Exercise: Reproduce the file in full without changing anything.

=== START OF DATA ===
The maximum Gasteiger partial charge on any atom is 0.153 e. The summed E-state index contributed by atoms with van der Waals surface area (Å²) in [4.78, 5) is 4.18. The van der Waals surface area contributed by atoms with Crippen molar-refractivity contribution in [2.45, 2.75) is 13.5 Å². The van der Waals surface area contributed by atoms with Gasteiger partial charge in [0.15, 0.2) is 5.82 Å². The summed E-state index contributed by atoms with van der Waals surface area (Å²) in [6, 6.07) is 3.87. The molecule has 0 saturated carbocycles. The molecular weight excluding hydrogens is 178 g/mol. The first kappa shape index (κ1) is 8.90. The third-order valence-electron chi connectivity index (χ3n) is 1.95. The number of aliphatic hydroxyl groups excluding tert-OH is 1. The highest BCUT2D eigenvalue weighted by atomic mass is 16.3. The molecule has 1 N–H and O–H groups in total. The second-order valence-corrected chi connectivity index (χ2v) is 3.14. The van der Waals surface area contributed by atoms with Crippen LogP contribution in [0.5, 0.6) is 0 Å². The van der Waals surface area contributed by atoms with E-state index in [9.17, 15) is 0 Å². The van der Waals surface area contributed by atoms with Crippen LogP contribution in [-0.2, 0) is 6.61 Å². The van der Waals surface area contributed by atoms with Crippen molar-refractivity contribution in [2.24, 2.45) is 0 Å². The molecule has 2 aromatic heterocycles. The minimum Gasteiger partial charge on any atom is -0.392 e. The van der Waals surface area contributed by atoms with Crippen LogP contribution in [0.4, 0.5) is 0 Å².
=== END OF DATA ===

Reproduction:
The maximum Gasteiger partial charge on any atom is 0.153 e. The summed E-state index contributed by atoms with van der Waals surface area (Å²) in [4.78, 5) is 4.18. The van der Waals surface area contributed by atoms with Crippen molar-refractivity contribution in [2.45, 2.75) is 13.5 Å². The van der Waals surface area contributed by atoms with Gasteiger partial charge in [0.15, 0.2) is 5.82 Å². The summed E-state index contributed by atoms with van der Waals surface area (Å²) in [6, 6.07) is 3.87. The molecule has 0 saturated carbocycles. The molecular weight excluding hydrogens is 178 g/mol. The first kappa shape index (κ1) is 8.90. The third-order valence-electron chi connectivity index (χ3n) is 1.95. The number of aliphatic hydroxyl groups excluding tert-OH is 1. The highest BCUT2D eigenvalue weighted by atomic mass is 16.3. The molecule has 1 N–H and O–H groups in total. The second-order valence-corrected chi connectivity index (χ2v) is 3.14. The van der Waals surface area contributed by atoms with Crippen LogP contribution in [0.5, 0.6) is 0 Å². The van der Waals surface area contributed by atoms with E-state index in [9.17, 15) is 0 Å². The van der Waals surface area contributed by atoms with Crippen LogP contribution in [-0.2, 0) is 6.61 Å². The van der Waals surface area contributed by atoms with Crippen molar-refractivity contribution in [2.24, 2.45) is 0 Å². The molecule has 2 aromatic heterocycles. The minimum Gasteiger partial charge on any atom is -0.392 e. The van der Waals surface area contributed by atoms with Crippen LogP contribution in [0.4, 0.5) is 0 Å².